In Memory of Jim Woodworth


A special column on another person who was a key influence to one of the creators of this site. (12/8/09)


Receiving more than I ever thought I would
By, Ezra Mann
When many look back at the timeline of their lives it seems that the easiest part was often growing up. For many, the trials and tribulations of adulthood far outweigh anything a child or teenager may experience along the pathway.
After all, there are wars to be fought, bills to be paid and raising said youngsters so they too can one day think about how easy it was. Then again, if it really were that much of a breeze there would be a far greater number of those who had a reason to become the older generation. Thankfully, there are a few who understand this truth and embrace it with a youthful wonder.
One of those individuals that helped me make the effort to press on was a kind man known as Jim Woodworth. Were it not for caring individuals such as these, I might not even be here today.
I can say without a doubt that there have been and will continue to be children who have a much worse deal than I did reaching adulthood in Lubbock Texas. However, even in an environment with both a mother and father present as well as everything I needed from them provided, there were still times in that period where I might have let my troubles overcome me. Jim came at perhaps one of my most critical junctures.
Depression is an easy route to take, especially when one struggles to be a part of a one size fits all learning atmosphere. Some of us simply pick up on things in ways that set us apart and in a river of those who told me I was not meant to be equal with my peers; Jim listened and knew I was meant for taking another route.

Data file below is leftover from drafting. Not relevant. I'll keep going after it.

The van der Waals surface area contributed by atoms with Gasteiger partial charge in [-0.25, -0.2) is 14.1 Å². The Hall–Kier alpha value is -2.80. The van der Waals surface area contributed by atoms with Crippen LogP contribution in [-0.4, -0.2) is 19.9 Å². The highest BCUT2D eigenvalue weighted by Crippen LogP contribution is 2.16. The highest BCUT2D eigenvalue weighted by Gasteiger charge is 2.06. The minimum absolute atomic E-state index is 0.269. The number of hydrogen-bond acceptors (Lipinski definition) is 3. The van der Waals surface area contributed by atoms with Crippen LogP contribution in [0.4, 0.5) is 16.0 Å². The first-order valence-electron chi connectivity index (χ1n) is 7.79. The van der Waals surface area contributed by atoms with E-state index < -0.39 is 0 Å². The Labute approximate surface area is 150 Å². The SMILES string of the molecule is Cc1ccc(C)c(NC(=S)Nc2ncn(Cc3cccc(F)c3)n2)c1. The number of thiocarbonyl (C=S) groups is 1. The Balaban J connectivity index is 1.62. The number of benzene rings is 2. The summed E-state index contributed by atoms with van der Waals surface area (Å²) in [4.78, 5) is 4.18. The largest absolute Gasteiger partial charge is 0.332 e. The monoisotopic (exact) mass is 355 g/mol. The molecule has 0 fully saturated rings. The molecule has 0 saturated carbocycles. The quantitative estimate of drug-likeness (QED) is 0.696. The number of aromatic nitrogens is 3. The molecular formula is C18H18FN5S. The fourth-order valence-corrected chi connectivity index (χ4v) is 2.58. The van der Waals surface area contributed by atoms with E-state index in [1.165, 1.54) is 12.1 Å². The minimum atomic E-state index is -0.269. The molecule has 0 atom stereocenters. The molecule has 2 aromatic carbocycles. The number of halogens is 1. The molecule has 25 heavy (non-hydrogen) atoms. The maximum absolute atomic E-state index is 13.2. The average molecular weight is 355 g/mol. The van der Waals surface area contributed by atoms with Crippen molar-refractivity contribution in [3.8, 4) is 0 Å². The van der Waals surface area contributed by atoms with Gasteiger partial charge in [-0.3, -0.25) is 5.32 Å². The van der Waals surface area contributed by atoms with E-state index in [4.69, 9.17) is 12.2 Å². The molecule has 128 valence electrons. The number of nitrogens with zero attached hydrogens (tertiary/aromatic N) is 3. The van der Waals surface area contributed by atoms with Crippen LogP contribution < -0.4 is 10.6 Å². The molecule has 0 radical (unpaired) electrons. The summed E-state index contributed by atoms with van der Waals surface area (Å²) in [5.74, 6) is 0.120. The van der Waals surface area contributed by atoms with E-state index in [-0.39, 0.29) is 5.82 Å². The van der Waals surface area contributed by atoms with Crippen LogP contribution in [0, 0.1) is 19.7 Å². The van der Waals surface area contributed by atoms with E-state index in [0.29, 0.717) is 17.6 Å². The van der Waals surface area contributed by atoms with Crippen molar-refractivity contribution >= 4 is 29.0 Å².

I felt like an outcast everywhere I went; he made me feel like I had a home. I wanted to scream at those that hurt me and made me feel like less of a person, he brought calm with reason. The Lord God was behind the works of Mr. Woodworth and that is part of what saved me.
Even though I may not realize it in the heat of moments to this day, those like Jim give me a reason to remain upon this earth. What greater insult it would be than to throw away the foundation that was not built upon sand.
Jim Woodworth may not be among us right now, but he continues to offer his guidance in ways that we can never cease to be proud of. I will miss him not just because he was a gentle soul in the painful periods I’ve known so far, but because he was as much a family member as even those of my own blood. Now that you know peace we all will have more of it in our hearts.
Column also published on Sir Spamalot's Xanga

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